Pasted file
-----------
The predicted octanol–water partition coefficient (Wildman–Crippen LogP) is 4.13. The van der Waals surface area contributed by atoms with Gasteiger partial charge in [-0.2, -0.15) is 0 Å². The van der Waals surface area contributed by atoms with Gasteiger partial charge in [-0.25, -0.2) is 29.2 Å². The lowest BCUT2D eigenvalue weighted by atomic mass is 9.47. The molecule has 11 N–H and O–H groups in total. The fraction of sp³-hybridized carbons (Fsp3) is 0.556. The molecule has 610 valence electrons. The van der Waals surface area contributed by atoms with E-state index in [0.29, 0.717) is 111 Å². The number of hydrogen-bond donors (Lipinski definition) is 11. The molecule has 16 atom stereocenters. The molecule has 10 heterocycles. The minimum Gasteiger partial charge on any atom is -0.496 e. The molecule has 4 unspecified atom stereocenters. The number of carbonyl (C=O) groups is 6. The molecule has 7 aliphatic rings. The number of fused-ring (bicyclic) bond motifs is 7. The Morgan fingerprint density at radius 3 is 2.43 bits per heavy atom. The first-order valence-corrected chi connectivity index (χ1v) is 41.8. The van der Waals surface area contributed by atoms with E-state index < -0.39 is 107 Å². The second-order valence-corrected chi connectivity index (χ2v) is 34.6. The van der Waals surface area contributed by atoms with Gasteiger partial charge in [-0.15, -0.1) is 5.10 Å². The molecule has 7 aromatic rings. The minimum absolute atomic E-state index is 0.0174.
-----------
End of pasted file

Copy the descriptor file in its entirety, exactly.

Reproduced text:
The predicted octanol–water partition coefficient (Wildman–Crippen LogP) is 4.13. The van der Waals surface area contributed by atoms with Gasteiger partial charge in [-0.2, -0.15) is 0 Å². The van der Waals surface area contributed by atoms with Gasteiger partial charge in [-0.25, -0.2) is 29.2 Å². The lowest BCUT2D eigenvalue weighted by atomic mass is 9.47. The molecule has 11 N–H and O–H groups in total. The fraction of sp³-hybridized carbons (Fsp3) is 0.556. The molecule has 610 valence electrons. The van der Waals surface area contributed by atoms with E-state index in [0.29, 0.717) is 111 Å². The number of hydrogen-bond donors (Lipinski definition) is 11. The molecule has 16 atom stereocenters. The molecule has 10 heterocycles. The minimum Gasteiger partial charge on any atom is -0.496 e. The molecule has 4 unspecified atom stereocenters. The number of carbonyl (C=O) groups is 6. The molecule has 7 aliphatic rings. The number of fused-ring (bicyclic) bond motifs is 7. The Morgan fingerprint density at radius 3 is 2.43 bits per heavy atom. The first-order valence-corrected chi connectivity index (χ1v) is 41.8. The van der Waals surface area contributed by atoms with E-state index < -0.39 is 107 Å². The second-order valence-corrected chi connectivity index (χ2v) is 34.6. The van der Waals surface area contributed by atoms with Gasteiger partial charge in [-0.15, -0.1) is 5.10 Å². The molecule has 7 aromatic rings. The minimum absolute atomic E-state index is 0.0174.